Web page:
The market reacts badly. Analysts say that there will be no ‘visibility’ on increased earnings for many quarters and worry that the increased earnings may never materialize in this competitive industry. A substantial gap opens between price and intrinsic value. The gap is not caused by inefficiency of the market in processing the information. It occurs because the street seems congenitally programed to short term thinking, that is, Mr. Market frames narrowly and seems incapable of framing broadly.

Things are never clear

Peter Lynch tells us: “It’s also important to be able to make decisions without complete or perfect information. Things are almost never clear on Wall Street, or when they are, then it’s too late to profit from them. The scientific mind that needs to know all the data will be thwarted here.” (Lynch, One Up on Wall Street, 1989,1990)p.69.

George Soros explains the problem. “It is difficult to accept uncertainty. It is tempting to try and escape it by kidding ourselves and each other, but that is liable to land us in greater difficulties.” (Soros, The Crash of 2008 and What it Means, 2008,2009) P230

A few examples

Without trying to be comprehensive, here are a few examples of what can cause a ‘lack of visibility’ and uncertainty over the next few quarters, or year or even longer:

  • Management is investing in the business for the long term and sacrificing short term profits
  • There have been recent weak earnings or sales that are probably temporary
  • Management in a growing company is guiding for lower near term future sales and/or profits
  • Because of economic conditions there is poor visibility of future sales and earnings increases
  • Management is planning a large acquisition
  • There is uncertainty regarding succession planning


The solution to the problem is quite straightforward. Warren Buffett reminds us that we are investing in businesses not in stocks. The difference is profound. You cannot invest in a company unless you understand the business. That’s why we invest in companies within our circle of competence. A business is not just a bundle of data largely derived from financial statements. How you go about analysing a business and assessing it value is part of your investment process. It’s what Ben Graham calls your ‘principles of operation’. When you understand the business you can have more confidence about what is over the horizon.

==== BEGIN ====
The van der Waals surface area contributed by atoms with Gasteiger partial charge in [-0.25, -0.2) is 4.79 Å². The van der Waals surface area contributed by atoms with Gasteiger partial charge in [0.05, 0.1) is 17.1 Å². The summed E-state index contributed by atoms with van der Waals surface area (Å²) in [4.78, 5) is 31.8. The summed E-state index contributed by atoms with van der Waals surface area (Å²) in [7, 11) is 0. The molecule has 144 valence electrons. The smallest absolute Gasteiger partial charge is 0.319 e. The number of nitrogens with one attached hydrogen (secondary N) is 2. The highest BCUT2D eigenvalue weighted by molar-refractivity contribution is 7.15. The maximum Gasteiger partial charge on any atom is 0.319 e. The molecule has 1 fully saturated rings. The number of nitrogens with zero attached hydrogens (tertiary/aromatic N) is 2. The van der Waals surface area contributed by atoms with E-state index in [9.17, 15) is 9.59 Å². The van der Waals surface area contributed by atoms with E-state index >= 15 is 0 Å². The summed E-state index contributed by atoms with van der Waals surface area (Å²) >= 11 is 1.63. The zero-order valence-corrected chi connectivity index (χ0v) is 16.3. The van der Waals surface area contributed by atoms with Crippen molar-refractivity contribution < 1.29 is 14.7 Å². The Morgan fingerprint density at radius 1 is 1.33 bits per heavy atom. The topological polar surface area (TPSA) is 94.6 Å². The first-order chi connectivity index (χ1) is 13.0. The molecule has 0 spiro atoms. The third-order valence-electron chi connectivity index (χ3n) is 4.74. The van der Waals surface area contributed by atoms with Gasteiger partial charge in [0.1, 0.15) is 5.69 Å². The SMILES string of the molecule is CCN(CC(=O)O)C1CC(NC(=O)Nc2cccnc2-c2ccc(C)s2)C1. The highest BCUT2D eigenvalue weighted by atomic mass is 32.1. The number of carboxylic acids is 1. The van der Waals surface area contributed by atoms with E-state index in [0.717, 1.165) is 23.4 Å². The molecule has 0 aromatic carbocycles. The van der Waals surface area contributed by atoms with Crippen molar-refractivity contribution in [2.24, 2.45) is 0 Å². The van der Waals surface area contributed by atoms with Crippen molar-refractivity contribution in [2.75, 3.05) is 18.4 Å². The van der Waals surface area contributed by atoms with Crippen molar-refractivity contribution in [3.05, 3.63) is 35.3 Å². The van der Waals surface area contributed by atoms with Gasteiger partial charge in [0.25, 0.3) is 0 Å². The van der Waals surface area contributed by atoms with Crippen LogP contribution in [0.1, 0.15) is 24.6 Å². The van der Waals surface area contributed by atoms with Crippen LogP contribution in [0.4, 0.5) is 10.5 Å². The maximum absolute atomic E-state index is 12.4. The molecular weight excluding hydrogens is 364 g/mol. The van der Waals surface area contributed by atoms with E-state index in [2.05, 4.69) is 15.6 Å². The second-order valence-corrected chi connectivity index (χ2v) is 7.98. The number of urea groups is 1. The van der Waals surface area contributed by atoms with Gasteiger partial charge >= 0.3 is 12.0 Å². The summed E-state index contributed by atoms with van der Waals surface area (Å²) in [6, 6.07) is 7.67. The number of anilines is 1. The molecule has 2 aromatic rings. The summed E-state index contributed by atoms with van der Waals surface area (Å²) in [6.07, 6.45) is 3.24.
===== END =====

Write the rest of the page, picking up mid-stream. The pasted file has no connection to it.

The concept of sound investing Principles of Operation are introduced in the Motherlode in Part 4: Principles of Operation. The essential principles are describes briefly in Chapter 27. Sound Principles of Operation. There you will find cross references to the main text of the Motherlode where each of the Principles of Operation are discussed in full. They include things like buying with a Margin of Safety.


To dig deeper into the issue of stock market uncertainty check out these blog posts:

Let’s cut to the heart of how risk and uncertainty impact diversification

Many investors just don’t understand the risk/reward trade-off

Do quants with algorithms have an advantage over other investors?

The conventional view of market efficiency is badly mistaken


To read more about issues surrounding the use of analysts’ reports take a look at these blog posts

Analysts’ reports and the estimate revision game

The problem with analysts’ target prices

How to get the most out of analysts’ reports


You can reach me by email at rodney@investingmotherlode.com

I’m also on Twitter @rodneylksmith